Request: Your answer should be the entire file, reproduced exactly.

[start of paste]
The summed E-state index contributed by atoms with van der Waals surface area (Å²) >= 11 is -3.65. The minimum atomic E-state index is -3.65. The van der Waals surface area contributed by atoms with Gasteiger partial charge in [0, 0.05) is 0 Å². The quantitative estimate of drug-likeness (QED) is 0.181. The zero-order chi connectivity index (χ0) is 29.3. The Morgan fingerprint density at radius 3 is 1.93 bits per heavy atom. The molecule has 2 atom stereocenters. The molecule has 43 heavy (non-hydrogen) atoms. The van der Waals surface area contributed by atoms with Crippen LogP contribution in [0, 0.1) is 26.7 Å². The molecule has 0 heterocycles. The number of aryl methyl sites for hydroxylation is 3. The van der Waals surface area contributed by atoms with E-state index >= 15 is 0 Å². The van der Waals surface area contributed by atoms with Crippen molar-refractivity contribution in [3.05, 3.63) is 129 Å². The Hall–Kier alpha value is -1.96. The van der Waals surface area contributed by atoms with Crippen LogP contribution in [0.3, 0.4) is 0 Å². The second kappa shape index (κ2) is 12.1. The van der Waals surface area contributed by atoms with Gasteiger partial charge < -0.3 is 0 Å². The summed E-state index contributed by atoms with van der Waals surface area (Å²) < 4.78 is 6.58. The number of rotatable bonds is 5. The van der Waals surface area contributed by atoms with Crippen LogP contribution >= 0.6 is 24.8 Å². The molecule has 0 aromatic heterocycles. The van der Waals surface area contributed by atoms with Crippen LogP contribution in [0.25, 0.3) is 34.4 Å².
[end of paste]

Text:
The summed E-state index contributed by atoms with van der Waals surface area (Å²) >= 11 is -3.65. The minimum atomic E-state index is -3.65. The van der Waals surface area contributed by atoms with Gasteiger partial charge in [0, 0.05) is 0 Å². The quantitative estimate of drug-likeness (QED) is 0.181. The zero-order chi connectivity index (χ0) is 29.3. The Morgan fingerprint density at radius 3 is 1.93 bits per heavy atom. The molecule has 2 atom stereocenters. The molecule has 43 heavy (non-hydrogen) atoms. The van der Waals surface area contributed by atoms with Crippen LogP contribution in [0, 0.1) is 26.7 Å². The molecule has 0 heterocycles. The number of aryl methyl sites for hydroxylation is 3. The van der Waals surface area contributed by atoms with E-state index >= 15 is 0 Å². The van der Waals surface area contributed by atoms with Crippen molar-refractivity contribution in [3.05, 3.63) is 129 Å². The Hall–Kier alpha value is -1.96. The van der Waals surface area contributed by atoms with Crippen LogP contribution in [0.3, 0.4) is 0 Å². The second kappa shape index (κ2) is 12.1. The van der Waals surface area contributed by atoms with Gasteiger partial charge < -0.3 is 0 Å². The summed E-state index contributed by atoms with van der Waals surface area (Å²) < 4.78 is 6.58. The number of rotatable bonds is 5. The van der Waals surface area contributed by atoms with Crippen LogP contribution >= 0.6 is 24.8 Å². The molecule has 0 aromatic heterocycles. The van der Waals surface area contributed by atoms with Crippen LogP contribution in [0.25, 0.3) is 34.4 Å².